My running inspiration Jean posted about exercise regimens in middle age and their benefits, but according to an article from the Washington Post, it is never too late to start working out.
Take Ray Clark, currently 102 years old, who began exercising at the age of 98 after his wife of 67 years passed away. Yet the National Institute on Aging reports that “only 11 percent of people 85 and older engage in any regular exercise, despite clear evidence that the vast majority could work out safely, particularly if shown how. Fewer than 15 percent of people 65 and older do any regular strength training” – when strength training can be a particularly beneficial counter to the decline in muscle mass as we age.
Mr. Clark’s exercise regimen is described below:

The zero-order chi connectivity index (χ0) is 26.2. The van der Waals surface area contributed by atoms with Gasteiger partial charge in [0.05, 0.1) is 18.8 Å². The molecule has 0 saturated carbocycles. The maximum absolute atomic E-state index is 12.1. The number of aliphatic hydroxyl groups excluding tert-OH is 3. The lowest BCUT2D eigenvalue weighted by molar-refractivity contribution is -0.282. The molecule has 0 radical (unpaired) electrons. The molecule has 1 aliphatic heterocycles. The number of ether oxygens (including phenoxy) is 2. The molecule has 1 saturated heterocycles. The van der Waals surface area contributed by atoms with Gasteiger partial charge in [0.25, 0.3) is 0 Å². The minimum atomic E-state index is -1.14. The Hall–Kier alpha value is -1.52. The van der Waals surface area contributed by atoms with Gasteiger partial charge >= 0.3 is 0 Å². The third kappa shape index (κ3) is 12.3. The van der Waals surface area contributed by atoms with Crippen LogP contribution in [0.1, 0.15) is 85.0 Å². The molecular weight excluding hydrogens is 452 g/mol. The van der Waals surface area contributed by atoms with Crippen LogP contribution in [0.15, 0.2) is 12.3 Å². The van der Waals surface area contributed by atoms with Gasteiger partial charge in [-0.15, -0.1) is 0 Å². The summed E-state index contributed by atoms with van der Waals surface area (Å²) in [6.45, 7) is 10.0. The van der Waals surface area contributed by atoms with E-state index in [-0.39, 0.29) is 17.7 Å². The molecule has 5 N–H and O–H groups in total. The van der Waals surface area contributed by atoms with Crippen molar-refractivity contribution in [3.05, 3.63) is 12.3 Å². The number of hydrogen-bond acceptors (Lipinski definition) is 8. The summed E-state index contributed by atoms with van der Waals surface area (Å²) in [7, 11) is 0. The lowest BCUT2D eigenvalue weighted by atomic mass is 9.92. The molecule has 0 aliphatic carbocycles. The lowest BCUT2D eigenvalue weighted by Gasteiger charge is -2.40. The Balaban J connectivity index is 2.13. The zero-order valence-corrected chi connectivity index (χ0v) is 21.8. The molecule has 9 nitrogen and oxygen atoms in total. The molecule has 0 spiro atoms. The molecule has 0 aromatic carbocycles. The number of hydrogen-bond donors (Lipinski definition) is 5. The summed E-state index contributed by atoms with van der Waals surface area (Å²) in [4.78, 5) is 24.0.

To watch Clark move around the gym during his weekly half-hour workout is to understand what is possible for the oldest members of society, as well as the adaptations that must be made for them.
He warms up for 3 minutes 30 seconds on a rowing machine, not a treadmill, because it works both his upper and lower body. He does 10 reps with 60 pounds on the “pullover” machine, catches and hoists the bouncing kettle bells, then moves 60 pounds 10 times on the “seated row” apparatus. His pushups are done leaning against the steel bar of a weightlifting rack. Then he scoots part way under the bar and does a version of a pull-up.
Any sort of exercise regimen should be discussed with a physician and preferably a certified trainer, but to read Mr. Clark’s full story, visit the Washington Post article here.